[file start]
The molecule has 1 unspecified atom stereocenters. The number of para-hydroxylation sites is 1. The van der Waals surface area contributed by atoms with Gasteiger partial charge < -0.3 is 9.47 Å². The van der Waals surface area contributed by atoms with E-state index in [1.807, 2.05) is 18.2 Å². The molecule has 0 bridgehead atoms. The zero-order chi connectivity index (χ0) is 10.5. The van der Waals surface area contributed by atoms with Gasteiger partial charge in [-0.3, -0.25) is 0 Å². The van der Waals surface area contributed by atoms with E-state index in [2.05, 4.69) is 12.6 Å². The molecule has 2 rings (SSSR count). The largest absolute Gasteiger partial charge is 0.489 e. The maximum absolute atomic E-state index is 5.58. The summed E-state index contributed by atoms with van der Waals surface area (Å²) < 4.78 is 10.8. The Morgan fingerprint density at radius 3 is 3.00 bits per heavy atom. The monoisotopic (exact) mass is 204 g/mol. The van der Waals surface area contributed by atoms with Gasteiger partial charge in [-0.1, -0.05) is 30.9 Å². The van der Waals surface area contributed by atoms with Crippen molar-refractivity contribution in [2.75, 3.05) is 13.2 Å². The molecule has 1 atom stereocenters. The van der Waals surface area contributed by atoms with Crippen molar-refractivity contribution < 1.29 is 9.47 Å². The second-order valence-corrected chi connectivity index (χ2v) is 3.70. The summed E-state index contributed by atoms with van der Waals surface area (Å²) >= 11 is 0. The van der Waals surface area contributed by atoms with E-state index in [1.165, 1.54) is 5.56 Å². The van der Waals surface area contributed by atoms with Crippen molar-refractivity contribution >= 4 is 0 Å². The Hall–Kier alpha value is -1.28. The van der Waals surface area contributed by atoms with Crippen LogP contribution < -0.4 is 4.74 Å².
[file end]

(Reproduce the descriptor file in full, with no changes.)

The molecule has 1 unspecified atom stereocenters. The number of para-hydroxylation sites is 1. The van der Waals surface area contributed by atoms with Gasteiger partial charge < -0.3 is 9.47 Å². The van der Waals surface area contributed by atoms with E-state index in [1.807, 2.05) is 18.2 Å². The molecule has 0 bridgehead atoms. The zero-order chi connectivity index (χ0) is 10.5. The van der Waals surface area contributed by atoms with Gasteiger partial charge in [-0.3, -0.25) is 0 Å². The van der Waals surface area contributed by atoms with E-state index in [2.05, 4.69) is 12.6 Å². The molecule has 2 rings (SSSR count). The largest absolute Gasteiger partial charge is 0.489 e. The maximum absolute atomic E-state index is 5.58. The summed E-state index contributed by atoms with van der Waals surface area (Å²) < 4.78 is 10.8. The Morgan fingerprint density at radius 3 is 3.00 bits per heavy atom. The monoisotopic (exact) mass is 204 g/mol. The van der Waals surface area contributed by atoms with Gasteiger partial charge in [-0.1, -0.05) is 30.9 Å². The van der Waals surface area contributed by atoms with Crippen molar-refractivity contribution in [2.75, 3.05) is 13.2 Å². The molecule has 1 atom stereocenters. The van der Waals surface area contributed by atoms with Crippen molar-refractivity contribution < 1.29 is 9.47 Å². The second-order valence-corrected chi connectivity index (χ2v) is 3.70. The summed E-state index contributed by atoms with van der Waals surface area (Å²) >= 11 is 0. The van der Waals surface area contributed by atoms with E-state index in [1.165, 1.54) is 5.56 Å². The van der Waals surface area contributed by atoms with Crippen molar-refractivity contribution >= 4 is 0 Å². The Hall–Kier alpha value is -1.28. The van der Waals surface area contributed by atoms with Crippen LogP contribution < -0.4 is 4.74 Å².